8 Track flashback has been on the air since November 1996, and in 1996 our transmitter was about 2 years old. Time goes on, and some 15 years later, 8 Track Flashback is still here, and so is our (now) 16 year old transmitter. In that time we’ve not been idle, we started a plan for the transmitter back in 2005 when in my role as chief engineer I started thinking about putting in a new transmitter and setting up our old one as a backup and updating various other parts of the station technical infrastructure.

To that end, we applied for and got a grant for implementing HD radio, this got us among other things a new system to get our program from our studio on campus out to our tower north of Durham which was worht over $12,000. We got new power monitoring equipment, new audio processing equipment, and updated our modulation and signal monitoring at the transmitter site and studio, in particular we set up systems for the equipment itself  to call me on my cell phone when anything went wrong. I also started keepin an eye out for equipment donations that would help us when it came time to add a new transmitter. I was able to get a motorized antenna transfer switch, a dummy load for transmitter testing and the expensive copper transmission line components which carry the high power signal from the transmitters through the transfer switch to the antenna.

Back at the station, as part of our grant process, we laid out a five year plan for the station, and in year three of that plan, we put installing a new transmitter to upgrade power on our HD digital channel. We specifically proposed installing one that combined the standard FM boracast signal with the higher HD power, so that in upgrading the HD signal we would replace our 16 your old FM only transmitter as our main 24/7 delivery system, and have a new, solid state transmitter doing both functions.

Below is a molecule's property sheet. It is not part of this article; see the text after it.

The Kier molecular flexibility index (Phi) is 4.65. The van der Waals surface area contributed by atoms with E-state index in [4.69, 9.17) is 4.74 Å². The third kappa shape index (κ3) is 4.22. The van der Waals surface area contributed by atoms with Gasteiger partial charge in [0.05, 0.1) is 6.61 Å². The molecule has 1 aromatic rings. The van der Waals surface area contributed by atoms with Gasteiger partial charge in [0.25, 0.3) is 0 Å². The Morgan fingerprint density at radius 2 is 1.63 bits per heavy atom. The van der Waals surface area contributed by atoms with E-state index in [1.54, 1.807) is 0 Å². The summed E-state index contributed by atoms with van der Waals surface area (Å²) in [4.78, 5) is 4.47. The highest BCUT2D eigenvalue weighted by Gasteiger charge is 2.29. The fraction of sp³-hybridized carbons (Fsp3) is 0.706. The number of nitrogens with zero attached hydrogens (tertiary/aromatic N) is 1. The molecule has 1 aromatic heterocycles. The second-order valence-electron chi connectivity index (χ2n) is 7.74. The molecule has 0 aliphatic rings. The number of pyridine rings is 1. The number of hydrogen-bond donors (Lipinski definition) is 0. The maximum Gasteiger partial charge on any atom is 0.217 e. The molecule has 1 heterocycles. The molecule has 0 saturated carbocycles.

When the FCC finally released rules for HD power increases, the Corporation for Public Broadcasting established a grant program for stations to increase their digital power. On the strength of our 5 year plan and our committment to HD programming, they accepted our new transmitter plan for funding, contingent on our raising 20% of the cost of the transmitter project from other sources.

In the past, North Carolina Central University would cover a certain amount of our match, and we could cover the rest from general station funds. But times has changed, the State and Fedral support for NCCU has been cut substantially, and it now falls to us to make all of that 20% match. So now we need our listeners to support us in this project.

If you are interested in the transmitters we are looking at, go to Google and Google “Nautel NV20” and “Harris FAX20K”. We are required to put this transmitter out for bid to get multiple proposals, but at this point these two transmitters look like the most suitable units.